Democrats surrendering on climate change? [updated]

Stephen Stromberg
Copyright 2010
Thursday, July 22, 2010; 3:11 PM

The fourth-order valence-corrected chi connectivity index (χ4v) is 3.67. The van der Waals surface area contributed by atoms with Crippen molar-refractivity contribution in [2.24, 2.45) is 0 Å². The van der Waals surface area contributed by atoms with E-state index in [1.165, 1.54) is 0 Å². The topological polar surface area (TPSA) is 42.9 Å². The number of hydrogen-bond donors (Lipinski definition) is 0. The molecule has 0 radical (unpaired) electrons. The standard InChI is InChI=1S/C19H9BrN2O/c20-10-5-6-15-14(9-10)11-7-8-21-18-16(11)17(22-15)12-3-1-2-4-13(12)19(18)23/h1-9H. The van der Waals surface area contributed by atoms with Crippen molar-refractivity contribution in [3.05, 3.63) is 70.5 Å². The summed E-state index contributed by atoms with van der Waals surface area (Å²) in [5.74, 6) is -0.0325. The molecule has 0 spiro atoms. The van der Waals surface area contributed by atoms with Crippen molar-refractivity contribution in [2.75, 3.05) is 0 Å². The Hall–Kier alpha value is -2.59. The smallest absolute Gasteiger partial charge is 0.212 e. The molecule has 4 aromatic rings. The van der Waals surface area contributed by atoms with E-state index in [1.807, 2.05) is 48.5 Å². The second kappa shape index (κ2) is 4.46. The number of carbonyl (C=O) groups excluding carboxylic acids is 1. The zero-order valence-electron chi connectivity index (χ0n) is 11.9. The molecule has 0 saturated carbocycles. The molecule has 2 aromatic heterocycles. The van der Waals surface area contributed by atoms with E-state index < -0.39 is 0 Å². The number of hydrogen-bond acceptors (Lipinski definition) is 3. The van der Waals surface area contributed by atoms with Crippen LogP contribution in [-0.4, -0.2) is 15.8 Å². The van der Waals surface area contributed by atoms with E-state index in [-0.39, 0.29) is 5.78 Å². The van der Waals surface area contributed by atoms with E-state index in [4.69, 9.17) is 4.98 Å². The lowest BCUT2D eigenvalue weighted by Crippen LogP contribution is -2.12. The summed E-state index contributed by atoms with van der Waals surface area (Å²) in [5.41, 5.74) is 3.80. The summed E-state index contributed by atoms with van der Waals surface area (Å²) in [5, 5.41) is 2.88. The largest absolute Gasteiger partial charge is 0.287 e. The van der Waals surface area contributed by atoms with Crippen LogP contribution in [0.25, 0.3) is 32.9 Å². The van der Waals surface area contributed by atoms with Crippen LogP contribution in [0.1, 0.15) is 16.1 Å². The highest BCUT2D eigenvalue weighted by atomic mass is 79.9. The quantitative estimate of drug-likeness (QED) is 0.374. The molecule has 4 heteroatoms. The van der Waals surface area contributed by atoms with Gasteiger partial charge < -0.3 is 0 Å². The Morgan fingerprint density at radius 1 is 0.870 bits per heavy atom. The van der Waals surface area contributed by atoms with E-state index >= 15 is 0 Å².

Update, 2:45 p.m.: Reid, Sen. John Kerry (D-Mass.) and White House energy chief Carol Browner just finished speaking at the Capitol. They all repeatedly insisted that they weren???t giving up on a comprehensive climate bill. Quite the opposite, they said. But through all the protesting-too-much, it sure sounded like they were surrendering, for now. They said that they just don???t have the votes. They didn???t give much hope that anyone could be swayed. And, tellingly, Reid somberly thanked everyone for their effort. Environment fail. -- It looks more and more like President Obama won???t be able to make the oceans stop rising this year. He and Senate Democrats have kicked climate legislation down the road since the beginning of 2009. And now Democratic aides are telling The Hill that Senate Majority Leader Harry Reid won???t bring a climate bill to the floor next week as planned. Instead, he???ll introduce legislation with provisions relating to the oil spill and a few other, non-controversial energy proposals, pass that before August and then, perhaps, take up a more ambitious bill in the fall -- just before midterm elections, when little is likely to pass. Reid will apparently speak on this around 2:00 p.m. today. Many senators insist that there simply isn???t enough time left in the legislative calendar to pass a big energy bill, particularly one that with a meaningful climate section. That has a morsel of truth in it -- it would be a lift. But the underlying problem that has dogged this debate over the last year and a half is that some key Republican and Democratic senators are scared of voting for the most efficient policy available -- placing a price on carbon -- even if the policy were designed so that most Americans and, for that matter, the Treasury, wouldn???t lose a dime in the process. Republicans who should know better have found it politically useful to attack -- hypocritically -- this market-based solution, a scheme their own party embraced in the early 1990s. Democrats haven???t stood up well to the attacks, especially after they watered the policy down with giveaways to favored constituencies. Given the low priority they attached to climate legislation, the president and other Democratic leaders encouraged others to treat it as expendable this year. If the Senate continues to do nothing, as seems ever more likely, they won???t like the result. Without a real climate bill, the Environmental Protection Agency (EPA) will begin to regulate carbon emissions using its existing authorities under the Clean Air Act beginning next January. That???s fine for some environmentalists -- the government will begin to battle greenhouse emissions seriously. But between the regulatory uncertainty, the bureaucratic hassle and the legal wrangling it will encourage, the EPA approach will almost certainly hurt a lot more.

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